MEMORIAL DAY 2020
A few Mays ago, I was tasked with baking sixty cherry pies for a pop-up event in Brooklyn celebrating the return of “Twin Peaks.” A new season of the cult classic was airing exclusively on Showtime, prompting renewed enthusiasm for ‘damn fine coffee’ teamed with ‘the best cherry pie.’ The number of cherries needed to fill sixty pie shells is probably more than most people encounter in years of summer vacations. And with Memorial Day the official kick off to summer, despite my love for rhubarb, I am keeping my eyes peeled for the first cherries of the season.
Timidly stepping inside my local supermarket, mask slightly askew, glasses foggy, I am met by a towering display of scarlet cherries, astronomically priced. The fine print affixed to the cherry signage indicates a savings with my Shopper’s Card. Yes, I am a shopper and yes, I have a card, but the idea of rummaging through my wallet to access the card will require removal of my protective gloves. It seems awfully cumbersome and will clearly encourage the ire of my fellow shoppers. I walk away, distancing myself from the cherries and the couple wheeling an over-filled basket just ahead of me. Maintaining 6 feet of proper social distancing, I follow the one-way signs until I locate the end cap display of shallots and garlic, plucking the latter from a wicker basket. The well-worn industrial flooring is decorated with footprints guiding me towards the check-out. With the proper disco accompaniment, the footprints could serve as a tutorial for learning the Hustle. Clutching my lonely head of garlic, sneakers planted firmly on my designated square of carpet, I wait impatiently in a holding pattern, unable to move forward until Check-Out Traffic Controllers deem it permissible. It reminds me of hovering above Newark Airport on Friday evenings around 5 pm, pre-March 2020, when people still traveled.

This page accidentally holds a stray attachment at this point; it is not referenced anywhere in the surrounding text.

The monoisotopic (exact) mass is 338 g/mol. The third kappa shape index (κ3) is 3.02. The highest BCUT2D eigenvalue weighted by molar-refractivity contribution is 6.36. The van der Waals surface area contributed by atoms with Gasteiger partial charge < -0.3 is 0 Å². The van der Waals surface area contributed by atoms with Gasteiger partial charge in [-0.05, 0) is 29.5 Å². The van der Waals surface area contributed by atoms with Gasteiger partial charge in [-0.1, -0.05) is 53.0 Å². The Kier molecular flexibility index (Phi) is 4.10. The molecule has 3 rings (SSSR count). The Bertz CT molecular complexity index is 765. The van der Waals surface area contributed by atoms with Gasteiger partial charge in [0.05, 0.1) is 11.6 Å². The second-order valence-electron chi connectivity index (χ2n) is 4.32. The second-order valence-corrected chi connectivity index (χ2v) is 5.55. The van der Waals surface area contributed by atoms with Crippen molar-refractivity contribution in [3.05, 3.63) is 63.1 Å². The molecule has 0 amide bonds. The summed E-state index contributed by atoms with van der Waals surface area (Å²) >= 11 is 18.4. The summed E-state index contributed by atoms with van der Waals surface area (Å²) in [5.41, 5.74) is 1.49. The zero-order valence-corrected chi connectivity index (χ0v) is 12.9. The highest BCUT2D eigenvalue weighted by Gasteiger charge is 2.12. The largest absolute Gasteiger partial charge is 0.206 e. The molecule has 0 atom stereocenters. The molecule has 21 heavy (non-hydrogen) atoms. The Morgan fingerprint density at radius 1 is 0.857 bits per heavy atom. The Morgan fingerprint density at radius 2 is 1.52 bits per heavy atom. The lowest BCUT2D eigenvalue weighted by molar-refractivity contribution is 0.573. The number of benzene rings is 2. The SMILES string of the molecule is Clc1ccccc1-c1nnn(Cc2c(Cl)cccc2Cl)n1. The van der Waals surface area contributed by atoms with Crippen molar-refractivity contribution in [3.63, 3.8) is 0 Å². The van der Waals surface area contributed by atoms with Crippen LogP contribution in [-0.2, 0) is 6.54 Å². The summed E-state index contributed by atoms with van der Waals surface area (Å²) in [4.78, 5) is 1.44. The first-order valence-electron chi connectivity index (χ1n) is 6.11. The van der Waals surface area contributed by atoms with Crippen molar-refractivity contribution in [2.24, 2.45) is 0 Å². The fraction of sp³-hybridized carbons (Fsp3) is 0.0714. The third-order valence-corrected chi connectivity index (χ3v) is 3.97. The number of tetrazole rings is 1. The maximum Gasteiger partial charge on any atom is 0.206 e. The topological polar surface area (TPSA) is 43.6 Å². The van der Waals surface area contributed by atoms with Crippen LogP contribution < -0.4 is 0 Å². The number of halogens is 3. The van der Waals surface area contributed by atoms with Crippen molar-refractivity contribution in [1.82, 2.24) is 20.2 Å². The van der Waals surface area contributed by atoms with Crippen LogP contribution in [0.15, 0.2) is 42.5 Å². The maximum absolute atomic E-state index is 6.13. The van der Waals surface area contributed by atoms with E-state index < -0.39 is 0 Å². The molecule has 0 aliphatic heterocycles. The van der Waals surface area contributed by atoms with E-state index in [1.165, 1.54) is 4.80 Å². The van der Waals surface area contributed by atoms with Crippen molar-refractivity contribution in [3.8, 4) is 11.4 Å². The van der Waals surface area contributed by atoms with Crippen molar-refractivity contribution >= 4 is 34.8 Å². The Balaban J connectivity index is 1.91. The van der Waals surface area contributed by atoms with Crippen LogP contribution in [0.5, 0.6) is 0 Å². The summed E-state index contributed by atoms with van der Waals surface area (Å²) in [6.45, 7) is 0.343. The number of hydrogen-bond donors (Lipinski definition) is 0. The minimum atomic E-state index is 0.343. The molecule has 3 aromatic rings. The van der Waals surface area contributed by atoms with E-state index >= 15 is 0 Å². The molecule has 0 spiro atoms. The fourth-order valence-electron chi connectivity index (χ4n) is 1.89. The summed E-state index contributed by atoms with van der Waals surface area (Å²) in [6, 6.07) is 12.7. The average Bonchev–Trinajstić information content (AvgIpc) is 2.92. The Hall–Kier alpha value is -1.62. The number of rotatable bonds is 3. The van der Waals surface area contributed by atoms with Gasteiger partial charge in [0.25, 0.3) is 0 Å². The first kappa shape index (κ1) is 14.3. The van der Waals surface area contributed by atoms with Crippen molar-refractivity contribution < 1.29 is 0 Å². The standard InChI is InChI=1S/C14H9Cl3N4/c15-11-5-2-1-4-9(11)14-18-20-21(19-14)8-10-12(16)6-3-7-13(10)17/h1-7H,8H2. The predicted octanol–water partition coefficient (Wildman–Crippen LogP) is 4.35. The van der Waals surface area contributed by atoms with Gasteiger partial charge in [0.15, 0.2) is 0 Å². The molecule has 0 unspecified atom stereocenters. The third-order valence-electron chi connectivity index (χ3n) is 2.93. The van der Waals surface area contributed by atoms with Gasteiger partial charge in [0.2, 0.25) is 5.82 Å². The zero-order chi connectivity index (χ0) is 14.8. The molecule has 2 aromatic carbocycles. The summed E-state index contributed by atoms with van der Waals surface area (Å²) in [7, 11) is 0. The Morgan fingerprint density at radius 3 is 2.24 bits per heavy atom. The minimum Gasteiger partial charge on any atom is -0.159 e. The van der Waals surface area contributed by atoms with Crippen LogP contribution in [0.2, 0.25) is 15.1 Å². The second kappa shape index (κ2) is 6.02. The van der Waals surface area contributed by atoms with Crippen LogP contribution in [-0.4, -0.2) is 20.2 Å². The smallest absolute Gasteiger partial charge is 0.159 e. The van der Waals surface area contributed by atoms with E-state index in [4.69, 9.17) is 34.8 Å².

The longer I wait in the one-couple-ahead-of-me-line, the weaker my cherry resolve. Though the idea of a freshly baked cherry pie tempts, I can’t bring myself to sign on to the cherry pitting commitment. Transferring the garlicky cloves from right hand to left, I consider my options. “Maybe I’ll buy a handful of cherries, just for eating. No commitment.” Too far away from the magazine rack to catch up on the latest Kardashian news, and too damn close to the cherries, the cherries win. It is anyone’s guess how many cherries are lurking in the cello bag clutched in my fist, but it is unthinkable of traversing the produce section, going the wrong way down a one-way aisle in search of a produce scale. Even with a shopper’s card, it is doubtful there will be much of a savings. But this purchase feels almost necessary, a small luxury highlighting the upcoming holiday weekend that doesn’t feel like a holiday.
Distracted by the cover of Us Magazine, the price of the cherries goes unnoticed. “Shopper’s Card?” the cashier asks politely. Barely grazing the scanner with my credit card and gathering up the lonely head of garlic with one gloved hand and the extravagant cherries with the other, I shake my head. “Have a good weekend,” the cashier adds, more as a suggestion than an ultimatum. I nod half-heartedly. Trying to squeeze into a Memorial Day state of mind this year is akin to squeezing your feet into your favorite pair of socks; the ones that were washed in hot water then tumbled dry on high heat. As May ebbs into June, the kick off to summer via a 3-day weekend just doesn’t seem to fit.
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Professional Pie-isms & Seasonal Sarcasm